Slow Jogging Increases Life Expectancy By 5.6–6.2 Years

According to research drawn from the mammoth Copenhagen City Heart Study of 20,000 men and women, jogging at a “slow” or “average” speed is optimal if you want to improve longevity. Get this right and you could increase your life expectancy by 5.6 years on an average if you’re female, and 6.2 years if you’re male. And all it will take is a total of 1 to 2.5 hours of jogging spread over the week. Researchers found that this level of activity, undertaken as 2–3 sessions of jogging, produced best results.5

Jogging or running at a pace of under 6 mph for as little as 5 to 10 minutes a day can significantly reduce overall risk of health-linked mortality in addition to lowering cardiovascular disease risk.6

Jog At A Pace That Makes You Slightly Breathless While Talking

While averages and optimal speeds are available as benchmarks, they are not set in stone. You will need to work out the magic number for your body for yourself. To figure this out all you need to do is be aware of how you feel when you’re jogging. Pick up the pace until you’re at a speed where you feel a little breathless and may find it a little difficult to have a conversation but can keep up the banter. But take care not to speed up so much that you’re too breathless and can barely talk.

Or Jog At 50–80% Of Your Heart Rate

Alternatively, you could also consider heart rate when fixing on the ideal jogging speed. Regular runners suggest that you work out at between 50 and 80% of maximum heart rate. When you’re hitting these target heart rates, you’ve found your ideal average running speed. The thumb-rule to estimate your maximum heart rate is to deduct your age from 226 if you’re female or from 220 if you’re male.

If you’re starting out as a new jogger, aim at the lower end of the scale and build up to closer to your maximum as you get fitter. Do remember that it is also important to combine this aerobic exercise with strength-building exercises that work your muscles.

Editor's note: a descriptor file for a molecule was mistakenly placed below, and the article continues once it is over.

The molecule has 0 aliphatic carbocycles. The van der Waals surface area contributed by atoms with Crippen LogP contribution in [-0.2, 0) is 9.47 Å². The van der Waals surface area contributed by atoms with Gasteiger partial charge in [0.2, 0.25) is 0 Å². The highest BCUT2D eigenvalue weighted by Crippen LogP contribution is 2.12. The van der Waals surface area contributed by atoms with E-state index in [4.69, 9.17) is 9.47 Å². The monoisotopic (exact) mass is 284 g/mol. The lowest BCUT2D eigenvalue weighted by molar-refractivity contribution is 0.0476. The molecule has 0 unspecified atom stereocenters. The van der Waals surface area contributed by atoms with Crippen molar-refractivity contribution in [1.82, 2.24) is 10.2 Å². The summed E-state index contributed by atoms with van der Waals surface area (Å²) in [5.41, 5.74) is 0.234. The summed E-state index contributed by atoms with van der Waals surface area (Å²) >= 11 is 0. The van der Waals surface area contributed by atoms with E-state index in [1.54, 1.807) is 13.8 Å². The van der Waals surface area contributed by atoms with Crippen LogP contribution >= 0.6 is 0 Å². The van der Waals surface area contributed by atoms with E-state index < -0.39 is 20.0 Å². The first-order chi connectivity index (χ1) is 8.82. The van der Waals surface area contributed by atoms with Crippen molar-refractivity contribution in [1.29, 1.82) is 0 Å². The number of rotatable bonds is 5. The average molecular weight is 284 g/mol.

Do also keep in mind that for those with medical conditions impacting the bones and joints, as well as those with cardiac issues or for anyone who is very overweight, a high-impact exercise like jogging isn’t a good idea. Always check with your doctor before you begin jogging.

References   [ + ]

1, 5. Schnohr, Peter, Jacob L. Marott, Peter Lange, and Gorm B. Jensen. “Longevity in male and female joggers: the Copenhagen City Heart Study.” American journal of epidemiology 177, no. 7 (2013): 683-689.
2. Do You Really Need to Run? American Council on Exercise.
3. Calories burned in 30 minutes for people of three different weights. Harvard Medical School.
4. Exercise and activity for weight loss. U.S. National Library of Medicine.
6. Lee, Duck-chul, Russell R. Pate, Carl J. Lavie, Xuemei Sui, Timothy S. Church, and Steven N. Blair. “Leisure-time running reduces all-cause and cardiovascular mortality risk.” Journal of the American College of Cardiology 64, no. 5 (2014): 472-481.

Disclaimer: The content is purely informative and educational in nature and should not be construed as medical advice. Please use the content only in consultation with an appropriate certified medical or healthcare professional.